Even top Western Mass. tennis seeds see stacked field
Tanner DeVarennes has become a regular on the second weekend of the Western Massachusetts tennis tournament.
The Lee senior has made it to at least the semifinals the last two years, but even he recognizes how stacked this year's field is.
"There's going to be a lot of tough competition this year," DeVarennes said. "I think within the last three years this is by far the toughest."
DeVarennes drew the No. 3 seed this year, behind top seed Rohan Shastri of Mount Greylock and No. 2 Loeniz Braind of Westfield. The tournament begins Saturday at Longmeadow High School, while the girls event kicks off at Smith College. Winners advance to the semifinals on the second weekend.
Shastri has the top seed in his first year back at the varsity level. He was 0-2 in this tournament as a seventh and eighth grader before moving to the United States Tennis Association's junior tour where he rose to No. 1 in New England. He has won tournaments tougher than this before like New England national events but he said he's trying not get ahead of himself in a field where the top three seeds are a combined 19-0.
"[My friends have] been saying for a while, ‘Oh you're going to win Western Mass. individuals so easily,' " Shastri said. "Sometimes it's tough not to think that far ahead, but I think I've done a good job of going match by match."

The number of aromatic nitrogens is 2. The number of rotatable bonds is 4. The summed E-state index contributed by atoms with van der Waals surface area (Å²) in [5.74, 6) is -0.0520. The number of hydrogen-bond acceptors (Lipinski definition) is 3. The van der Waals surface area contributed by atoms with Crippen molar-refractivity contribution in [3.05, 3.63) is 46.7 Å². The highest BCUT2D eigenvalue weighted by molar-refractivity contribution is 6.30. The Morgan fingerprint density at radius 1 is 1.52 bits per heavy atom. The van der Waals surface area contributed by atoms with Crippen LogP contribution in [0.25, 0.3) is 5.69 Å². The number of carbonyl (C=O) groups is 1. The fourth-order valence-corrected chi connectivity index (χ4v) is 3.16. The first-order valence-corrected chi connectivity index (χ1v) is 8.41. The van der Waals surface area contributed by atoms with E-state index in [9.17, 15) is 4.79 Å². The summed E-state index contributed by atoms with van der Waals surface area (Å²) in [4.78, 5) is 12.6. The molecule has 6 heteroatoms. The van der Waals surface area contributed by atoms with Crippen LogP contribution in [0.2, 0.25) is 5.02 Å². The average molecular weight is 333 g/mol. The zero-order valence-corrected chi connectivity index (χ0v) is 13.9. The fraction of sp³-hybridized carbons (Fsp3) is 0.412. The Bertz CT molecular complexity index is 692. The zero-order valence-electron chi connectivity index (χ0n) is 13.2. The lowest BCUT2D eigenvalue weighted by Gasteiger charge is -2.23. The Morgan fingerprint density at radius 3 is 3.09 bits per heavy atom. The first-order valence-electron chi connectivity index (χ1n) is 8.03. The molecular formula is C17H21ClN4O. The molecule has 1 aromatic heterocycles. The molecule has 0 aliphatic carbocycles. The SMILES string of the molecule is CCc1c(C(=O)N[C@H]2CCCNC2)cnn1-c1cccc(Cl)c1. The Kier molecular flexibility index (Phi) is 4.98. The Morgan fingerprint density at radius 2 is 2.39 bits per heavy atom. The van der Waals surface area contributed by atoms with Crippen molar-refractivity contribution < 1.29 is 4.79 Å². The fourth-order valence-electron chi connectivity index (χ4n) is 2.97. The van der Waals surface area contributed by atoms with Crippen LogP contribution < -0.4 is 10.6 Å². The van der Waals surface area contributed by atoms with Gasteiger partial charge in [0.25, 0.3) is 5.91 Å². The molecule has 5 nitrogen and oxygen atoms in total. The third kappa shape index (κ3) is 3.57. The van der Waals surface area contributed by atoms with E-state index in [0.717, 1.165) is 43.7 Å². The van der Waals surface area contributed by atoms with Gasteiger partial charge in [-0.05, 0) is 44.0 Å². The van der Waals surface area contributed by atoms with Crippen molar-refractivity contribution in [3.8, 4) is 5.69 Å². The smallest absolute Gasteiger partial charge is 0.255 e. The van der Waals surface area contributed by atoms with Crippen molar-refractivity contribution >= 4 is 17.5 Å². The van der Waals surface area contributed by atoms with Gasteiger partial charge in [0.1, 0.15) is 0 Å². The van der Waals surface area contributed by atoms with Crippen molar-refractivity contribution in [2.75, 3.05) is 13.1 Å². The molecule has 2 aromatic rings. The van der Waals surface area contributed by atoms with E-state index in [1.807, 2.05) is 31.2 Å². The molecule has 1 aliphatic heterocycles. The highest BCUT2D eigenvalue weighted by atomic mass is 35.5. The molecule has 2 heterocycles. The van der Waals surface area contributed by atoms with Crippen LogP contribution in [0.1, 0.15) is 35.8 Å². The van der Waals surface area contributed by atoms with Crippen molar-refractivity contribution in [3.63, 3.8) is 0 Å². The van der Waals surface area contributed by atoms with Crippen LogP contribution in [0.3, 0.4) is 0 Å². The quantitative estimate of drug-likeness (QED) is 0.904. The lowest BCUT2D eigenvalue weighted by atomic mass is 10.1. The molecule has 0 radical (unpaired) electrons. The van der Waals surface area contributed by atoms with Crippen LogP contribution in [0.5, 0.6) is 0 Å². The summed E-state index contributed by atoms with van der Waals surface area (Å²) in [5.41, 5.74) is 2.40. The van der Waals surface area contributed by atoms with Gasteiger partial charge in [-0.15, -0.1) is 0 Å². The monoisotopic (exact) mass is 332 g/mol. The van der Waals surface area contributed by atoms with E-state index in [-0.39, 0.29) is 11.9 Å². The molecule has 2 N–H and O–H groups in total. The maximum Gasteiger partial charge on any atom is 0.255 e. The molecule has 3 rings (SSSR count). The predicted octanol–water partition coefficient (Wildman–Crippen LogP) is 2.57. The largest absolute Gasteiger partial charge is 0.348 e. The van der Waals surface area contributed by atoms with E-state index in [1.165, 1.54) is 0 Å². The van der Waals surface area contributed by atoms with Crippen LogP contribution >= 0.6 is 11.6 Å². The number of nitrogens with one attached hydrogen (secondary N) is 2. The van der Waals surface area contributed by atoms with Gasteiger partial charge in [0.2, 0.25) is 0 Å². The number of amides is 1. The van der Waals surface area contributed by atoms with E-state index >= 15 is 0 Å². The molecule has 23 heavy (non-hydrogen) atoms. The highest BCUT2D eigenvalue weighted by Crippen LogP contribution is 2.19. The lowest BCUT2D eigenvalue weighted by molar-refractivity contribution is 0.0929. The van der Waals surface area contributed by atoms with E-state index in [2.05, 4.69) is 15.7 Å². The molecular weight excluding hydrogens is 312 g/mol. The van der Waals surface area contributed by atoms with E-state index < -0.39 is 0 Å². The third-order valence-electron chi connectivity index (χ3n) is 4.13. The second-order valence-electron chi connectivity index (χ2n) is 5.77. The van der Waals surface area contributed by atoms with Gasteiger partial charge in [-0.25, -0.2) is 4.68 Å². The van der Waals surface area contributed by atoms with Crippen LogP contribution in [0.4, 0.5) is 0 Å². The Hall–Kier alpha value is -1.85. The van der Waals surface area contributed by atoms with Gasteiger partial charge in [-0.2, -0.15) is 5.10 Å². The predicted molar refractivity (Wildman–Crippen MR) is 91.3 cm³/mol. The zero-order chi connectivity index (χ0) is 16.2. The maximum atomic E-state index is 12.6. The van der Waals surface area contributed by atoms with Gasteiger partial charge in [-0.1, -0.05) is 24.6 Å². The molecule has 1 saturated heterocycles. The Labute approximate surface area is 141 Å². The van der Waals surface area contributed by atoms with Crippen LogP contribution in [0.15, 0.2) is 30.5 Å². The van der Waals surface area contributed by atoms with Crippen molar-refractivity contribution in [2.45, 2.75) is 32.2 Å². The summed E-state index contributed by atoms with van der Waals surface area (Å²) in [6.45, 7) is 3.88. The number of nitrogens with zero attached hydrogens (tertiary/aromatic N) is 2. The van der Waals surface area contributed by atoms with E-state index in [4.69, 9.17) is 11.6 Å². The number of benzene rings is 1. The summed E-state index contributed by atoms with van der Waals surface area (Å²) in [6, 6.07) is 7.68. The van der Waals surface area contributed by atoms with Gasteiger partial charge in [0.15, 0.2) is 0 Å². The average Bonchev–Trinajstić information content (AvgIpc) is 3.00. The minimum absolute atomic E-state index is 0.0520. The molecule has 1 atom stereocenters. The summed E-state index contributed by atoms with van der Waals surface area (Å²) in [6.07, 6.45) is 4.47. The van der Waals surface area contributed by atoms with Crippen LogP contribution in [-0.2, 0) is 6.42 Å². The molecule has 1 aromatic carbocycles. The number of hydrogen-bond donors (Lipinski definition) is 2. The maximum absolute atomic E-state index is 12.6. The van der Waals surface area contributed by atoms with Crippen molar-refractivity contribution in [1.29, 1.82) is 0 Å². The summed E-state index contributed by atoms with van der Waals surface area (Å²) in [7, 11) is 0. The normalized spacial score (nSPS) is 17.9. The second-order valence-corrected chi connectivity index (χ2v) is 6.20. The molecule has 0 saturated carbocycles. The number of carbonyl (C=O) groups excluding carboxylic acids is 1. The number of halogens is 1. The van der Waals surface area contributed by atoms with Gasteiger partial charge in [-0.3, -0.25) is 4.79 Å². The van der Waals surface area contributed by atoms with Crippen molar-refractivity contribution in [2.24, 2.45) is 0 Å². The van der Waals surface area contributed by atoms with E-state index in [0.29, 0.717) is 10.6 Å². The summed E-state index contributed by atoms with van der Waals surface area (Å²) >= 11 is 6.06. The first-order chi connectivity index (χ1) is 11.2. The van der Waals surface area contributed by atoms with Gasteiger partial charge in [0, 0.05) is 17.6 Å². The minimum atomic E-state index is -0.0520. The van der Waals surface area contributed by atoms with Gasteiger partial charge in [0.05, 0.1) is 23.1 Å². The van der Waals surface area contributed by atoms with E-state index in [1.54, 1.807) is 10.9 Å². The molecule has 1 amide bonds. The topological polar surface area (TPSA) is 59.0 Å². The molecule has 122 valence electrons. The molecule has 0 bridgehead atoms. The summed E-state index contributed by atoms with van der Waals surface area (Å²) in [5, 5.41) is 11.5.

Winning is not the end-all for Shastri on this trip. He returned to the Mounties for fun and to enjoy time with his friends and that's still his mission.
Berkshire County's girls entrants face a similar challenge to the boys trying to unseat Shastri and Co. Lenox's Kelly Babich, the No. 4 seed, already got a taste of the level of competition the Pioneer Valley provides, losing 6-1, 6-0 to defending tournament champion and top seed Nicole McCann in a regular season match with Amherst on May 3.
The tournament can be as much a learning tool as it is about bringing home a trophy. John Jacobbe's young Mount Greylock girls team is sending two singles competitors in Margot Besnard (No. 14) and Tara Shastri. The Mounties also have the doubles team of Tyra Nurmi and Abby Tague entered. Jacobbe said even a tough loss can teach a player a lot.
"We're hoping to make Western Mass. [as a team]," Jacobbe said. "It's a good opportunity to compete individually in a pressure situation before facing the same situation in a team format."
Monument Mountain is also sending two singles players in ninth-seeded Sam White and No. 15 Courtney Freadman, as well as the doubles team of Jen Evans and Cara Freadman. Spartans coach Jeff Caligari said Freadman is mentally the toughest player he has while White has the ability to hang with some of the top players in the later rounds.
The power and consistency of the players from the eastern part of the section is something Caligari doesn't see very often in Berkshire County.
"In the later rounds, you've got to be able to move the ball around and have a lot of pace," he said.
Making a deep run against that kind of competition can be wearing, especially in this format where players may have to win as many as four matches in two days to advance. Shastri said he's been doing some strength training, so stamina isn't a concern.
Less confident may be DeVarennes, who has torn ligaments in his ankle. How long that ankle holds up could decide if he reaches the second weekend for a third straight year.
"I definitely think I can make another run as long as my ankle can hold up," he said. "I'm just looking to go out there and play my best tennis."
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